Mom is extremely independent — and healthy. She’s in her mid-70s, yes, but she’s healthier than I am. The woman works out regularly and goes dancing several times a week, for goodness sake. She’s sharp as a tack and perfectly capable of taking care of herself… but last night shows that can change in the blink of an eye. And then what do we do?

Jeff and Stephanie are going to Memphis tomorrow. Thankfully, it probably is an unnecessary trip, more for their comfort than for Mother’s. (She’ll be annoyed to be fussed over.) I’m worried about next time though… and it would be foolish to think there won’t be a next time. Sometime.

I just hope it’s a long way away.

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Pflouff and Aslan

Aslan has been smitten with Pflouff since she entered this house. Just one or two “lessons” from him early on (roaring, not even putting his teeth on her), and she has been the perfect playmate — completely respectful, but a great wrestling partner when he wants one.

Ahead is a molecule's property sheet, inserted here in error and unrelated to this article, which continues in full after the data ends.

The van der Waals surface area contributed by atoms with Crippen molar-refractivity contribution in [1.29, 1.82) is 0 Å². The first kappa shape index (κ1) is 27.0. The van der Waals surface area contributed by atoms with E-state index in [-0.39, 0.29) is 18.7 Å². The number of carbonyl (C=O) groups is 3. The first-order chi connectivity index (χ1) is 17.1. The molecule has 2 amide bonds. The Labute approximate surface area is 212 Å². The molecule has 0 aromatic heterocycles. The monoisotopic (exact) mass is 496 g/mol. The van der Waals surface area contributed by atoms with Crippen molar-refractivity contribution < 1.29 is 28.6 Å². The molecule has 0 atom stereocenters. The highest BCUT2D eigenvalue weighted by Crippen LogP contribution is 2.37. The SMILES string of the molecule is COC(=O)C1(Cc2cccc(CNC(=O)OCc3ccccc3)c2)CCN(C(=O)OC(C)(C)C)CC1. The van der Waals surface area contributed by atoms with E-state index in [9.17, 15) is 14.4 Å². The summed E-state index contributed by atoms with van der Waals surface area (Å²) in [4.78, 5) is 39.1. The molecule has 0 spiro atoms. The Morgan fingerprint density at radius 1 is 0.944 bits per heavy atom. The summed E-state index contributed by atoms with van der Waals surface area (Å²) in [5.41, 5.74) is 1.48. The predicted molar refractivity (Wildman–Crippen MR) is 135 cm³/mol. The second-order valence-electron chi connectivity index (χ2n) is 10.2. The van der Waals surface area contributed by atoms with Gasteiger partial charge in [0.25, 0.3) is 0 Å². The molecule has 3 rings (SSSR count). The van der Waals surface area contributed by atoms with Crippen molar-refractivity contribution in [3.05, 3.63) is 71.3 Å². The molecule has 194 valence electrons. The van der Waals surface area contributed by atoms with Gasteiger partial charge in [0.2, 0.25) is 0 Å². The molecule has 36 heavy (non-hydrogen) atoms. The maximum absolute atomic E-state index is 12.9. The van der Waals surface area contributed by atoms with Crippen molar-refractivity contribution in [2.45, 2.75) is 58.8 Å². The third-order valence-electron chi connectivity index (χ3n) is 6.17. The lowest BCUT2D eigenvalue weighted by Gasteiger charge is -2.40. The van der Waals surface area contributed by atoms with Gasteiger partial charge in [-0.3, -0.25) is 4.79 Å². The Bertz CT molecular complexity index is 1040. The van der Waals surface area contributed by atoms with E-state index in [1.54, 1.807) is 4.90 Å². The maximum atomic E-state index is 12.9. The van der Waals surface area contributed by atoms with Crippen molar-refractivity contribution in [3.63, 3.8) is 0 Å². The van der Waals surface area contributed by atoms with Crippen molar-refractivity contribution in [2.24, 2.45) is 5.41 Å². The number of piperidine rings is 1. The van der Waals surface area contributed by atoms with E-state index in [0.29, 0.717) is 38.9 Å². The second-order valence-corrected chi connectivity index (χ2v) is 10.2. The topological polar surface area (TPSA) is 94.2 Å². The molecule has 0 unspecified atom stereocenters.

Sigh. Until today.

Aslan got his summer haircut today. A couple of years ago we began shaving him for the summer. Murder on the coat, but he’s just a pet, and he’s sooooo happy when he’s cool and comfy. Well, he came home from the groomer tired, cranky — and looking completely different. As soon as he got out of the car, he and Pflouff were fence fighting.

I’m used to him being growly after grooming and vet appointments, so I just separated him from the others. I’m using an ex-pen, so he’s not banished… just not able to interact with them.

Problem is, PFLOUFF won’t let it go. He has had a nap and dinner and a chance to stretch his legs and relax, and he’s feeling much happier. But Pflouff apparently thinks he’s the devil incarnate. She went charging up to him hackles raised and barking when I went up to feed him a treat. (He, I’m glad to report, was more interested in the food than in her. So he got extra!)

I’m hoping that with a few more hours this evening plus a good night’s sleep, they’ll be back to normal tomorrow.